By Ian J. Ford, Senior Product Manager, CFC Industrial Training.
“What gets you out of bed in the morning?” Let’s face it, this question is a cliché and veiled attempt at finding out what motivates us. What really gets us out of bed? Our jobs. By the sweat of our brow, we exchange physical labor and mental acumen for our pay. Though the snooze button is a stalwart ally, we need to work. It is necessary – and meeting that necessity is good for us, good for our families, good for our communities. The abilities each of us possess can contribute to net gains. Those productive gains can extend far beyond the web of our own relationships. Even the mundanity of button-pushing, is a noble effort if done with the right attitude and sense of purpose. The simplest of tasks can have meaning and contribute to the sum of human enterprise. We get out of bed to do good work.
Our work must be effective though. If you are button-pushing on a machine that is off, what does that avail? The more capable we are and the more skills we have, the more valuable our work. Not just for our own sense of purpose, edification, and satisfaction; but also, for the positive effect one’s skilled labor can provide for an employer, organization, or community. A skilled workforce is perhaps the most valuable asset an organization can have. One could argue, competent employees outweigh equipment, intellectual property, and even capital as a strategic asset. We often see this exemplified in dramatic stock market swings when key employees depart a publicly traded company. This may make one think, “Would I cause a stock market swing if I depart?”. You may laugh at such a ponderance, but if it is asked with humility and sincerity, what an excellent and introspective self-enquiry! Does my work really make a difference? Am I satisfied with what I can contribute? Do the people I work with and for value my work?
Let us consider the pervasiveness of fluid power in the workplace. It is next to impossible to think of a good, commodity, supply chain, utility, or nearly any form of production or service that does not utilize the ‘power’ of fluid power. From the county fair to the dump truck, the mega-stadium to the steel mill; the humming hero that is an HPU is energizing a tried-and-true technology that serves as the workhorse of manufacturing and so many other applications. You name the sector, fluid power is there, and usually in no small capacity. Somewhere along the line, fluid power is a tool we use to get the job done. However, it takes a competent team to keep that workhorse running full-bore. As such, the fluid power professional is an integral member of many operations’ workforce.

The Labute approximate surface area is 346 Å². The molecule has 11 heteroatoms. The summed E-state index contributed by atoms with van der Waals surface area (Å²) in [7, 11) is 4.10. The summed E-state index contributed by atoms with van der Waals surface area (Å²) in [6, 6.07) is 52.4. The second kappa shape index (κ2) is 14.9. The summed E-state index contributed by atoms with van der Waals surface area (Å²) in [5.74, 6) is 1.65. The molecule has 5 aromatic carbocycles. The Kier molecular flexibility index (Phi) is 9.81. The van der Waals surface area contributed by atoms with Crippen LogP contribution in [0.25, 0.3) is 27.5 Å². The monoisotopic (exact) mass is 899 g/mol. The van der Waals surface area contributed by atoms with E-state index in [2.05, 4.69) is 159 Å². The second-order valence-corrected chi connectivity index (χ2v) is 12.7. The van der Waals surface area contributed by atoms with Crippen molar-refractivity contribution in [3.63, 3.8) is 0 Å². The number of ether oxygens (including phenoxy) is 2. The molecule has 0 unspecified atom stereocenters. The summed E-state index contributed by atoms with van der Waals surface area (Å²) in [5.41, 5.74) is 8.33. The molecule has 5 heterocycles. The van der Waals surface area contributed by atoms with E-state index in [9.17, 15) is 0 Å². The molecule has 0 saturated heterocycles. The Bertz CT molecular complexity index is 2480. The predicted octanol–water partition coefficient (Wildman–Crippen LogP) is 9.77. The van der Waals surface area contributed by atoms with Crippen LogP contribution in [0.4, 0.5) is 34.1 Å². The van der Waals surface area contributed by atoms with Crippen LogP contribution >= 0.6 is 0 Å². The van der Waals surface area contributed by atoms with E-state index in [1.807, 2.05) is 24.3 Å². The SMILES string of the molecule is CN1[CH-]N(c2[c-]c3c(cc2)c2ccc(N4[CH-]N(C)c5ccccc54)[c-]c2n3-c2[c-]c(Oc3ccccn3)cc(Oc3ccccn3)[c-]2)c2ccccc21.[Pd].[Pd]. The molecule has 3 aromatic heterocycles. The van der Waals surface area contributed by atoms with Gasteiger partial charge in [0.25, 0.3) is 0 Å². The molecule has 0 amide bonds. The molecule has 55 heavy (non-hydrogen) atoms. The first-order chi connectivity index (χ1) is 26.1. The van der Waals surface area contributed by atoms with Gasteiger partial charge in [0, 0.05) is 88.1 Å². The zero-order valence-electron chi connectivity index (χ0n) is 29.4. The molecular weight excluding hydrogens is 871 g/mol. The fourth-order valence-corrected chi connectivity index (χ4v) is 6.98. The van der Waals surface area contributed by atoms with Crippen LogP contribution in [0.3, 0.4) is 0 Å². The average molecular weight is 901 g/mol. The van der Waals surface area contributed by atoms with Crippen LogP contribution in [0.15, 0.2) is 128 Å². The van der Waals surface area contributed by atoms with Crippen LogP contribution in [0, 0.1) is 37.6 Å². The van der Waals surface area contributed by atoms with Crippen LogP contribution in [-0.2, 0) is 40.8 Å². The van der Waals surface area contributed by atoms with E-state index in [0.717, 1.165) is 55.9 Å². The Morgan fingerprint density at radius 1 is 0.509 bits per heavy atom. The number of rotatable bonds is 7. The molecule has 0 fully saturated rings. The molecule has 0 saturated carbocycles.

Despite the overwhelming prevalence of fluid power, to many seasoned mechanics, it remains a ‘dark art’ (forgive the diabolical term). A task as simple as changing a hydraulic hose, for example, requires adherence to some important best-practices. As of July 2023, the ASE (The National Institute of Automotive Service Excellence) had 221,933 individuals with some degree of certification. As of this writing, the International Fluid Power Society (IFPS) has 5,581 individuals with some degree of certification. This is not to make an apples-to-apples comparison in certification, these are different disciplines indeed. Rather, we see that although almost a quarter million individuals can be considered certified mechanics or technicians, their capabilities with hydraulic or pneumatic componentry and systems cannot be verified. Conversely, of course, the IFPS-certified individuals provide great confidence to an employer or organization that they have at least some degree of fluid power knowledge and capability. With the aforementioned prevalence of fluid power in industry, this perhaps illustrates the rarity of readily hirable fluid power professionals.
Many candidates for the industrial workforce may consider themselves mechanics, or in some capacity may even be certified as such. However, when it comes to fluid power componentry, equipment, and systems, these prospects and new hires are often confronted with an unexpected skills gap. The unique physics involved in fluid mechanics are not exceedingly complex in concept, but they are much less known. Do you recall learning about simple machines in elementary school? Screws, levers, pulleys? Do you recall in high school studying Ohm’s Law? Working with a multimeter in shop class or a lab? Or even simply studying static electricity, grounding, and other fundamental electrical concepts? What about Pascal’s Law though? Perhaps you were exposed to fluid mechanics, and hopefully so. It is likely though, that fluid power was exemplified seldomly as a method of power transmission. This is the crux of the matter: new hires, and often many seasoned technicians and maintenance personnel, are deficient in core fluid power concepts and best-practices.